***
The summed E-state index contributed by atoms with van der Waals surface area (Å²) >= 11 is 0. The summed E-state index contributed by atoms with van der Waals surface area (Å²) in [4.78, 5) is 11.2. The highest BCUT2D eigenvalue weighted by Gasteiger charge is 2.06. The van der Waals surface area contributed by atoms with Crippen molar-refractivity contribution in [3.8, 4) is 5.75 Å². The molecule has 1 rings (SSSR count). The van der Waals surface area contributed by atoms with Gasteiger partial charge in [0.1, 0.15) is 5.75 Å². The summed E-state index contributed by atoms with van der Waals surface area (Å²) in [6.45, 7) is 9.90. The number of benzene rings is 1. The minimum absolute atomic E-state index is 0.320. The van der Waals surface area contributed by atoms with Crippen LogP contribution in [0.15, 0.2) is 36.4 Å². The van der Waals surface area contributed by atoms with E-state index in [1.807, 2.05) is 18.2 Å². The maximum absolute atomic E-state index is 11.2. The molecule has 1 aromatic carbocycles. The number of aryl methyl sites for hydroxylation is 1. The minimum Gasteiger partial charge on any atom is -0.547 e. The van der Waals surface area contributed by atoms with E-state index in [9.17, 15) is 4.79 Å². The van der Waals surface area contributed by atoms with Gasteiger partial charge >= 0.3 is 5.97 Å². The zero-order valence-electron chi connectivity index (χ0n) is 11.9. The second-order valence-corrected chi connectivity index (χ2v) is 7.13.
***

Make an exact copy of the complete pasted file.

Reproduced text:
The summed E-state index contributed by atoms with van der Waals surface area (Å²) >= 11 is 0. The summed E-state index contributed by atoms with van der Waals surface area (Å²) in [4.78, 5) is 11.2. The highest BCUT2D eigenvalue weighted by Gasteiger charge is 2.06. The van der Waals surface area contributed by atoms with Crippen molar-refractivity contribution in [3.8, 4) is 5.75 Å². The molecule has 1 rings (SSSR count). The van der Waals surface area contributed by atoms with Gasteiger partial charge in [0.1, 0.15) is 5.75 Å². The summed E-state index contributed by atoms with van der Waals surface area (Å²) in [6.45, 7) is 9.90. The number of benzene rings is 1. The minimum absolute atomic E-state index is 0.320. The van der Waals surface area contributed by atoms with Crippen LogP contribution in [0.15, 0.2) is 36.4 Å². The van der Waals surface area contributed by atoms with E-state index in [1.807, 2.05) is 18.2 Å². The maximum absolute atomic E-state index is 11.2. The molecule has 1 aromatic carbocycles. The number of aryl methyl sites for hydroxylation is 1. The minimum Gasteiger partial charge on any atom is -0.547 e. The van der Waals surface area contributed by atoms with E-state index in [9.17, 15) is 4.79 Å². The van der Waals surface area contributed by atoms with Gasteiger partial charge >= 0.3 is 5.97 Å². The zero-order valence-electron chi connectivity index (χ0n) is 11.9. The second-order valence-corrected chi connectivity index (χ2v) is 7.13.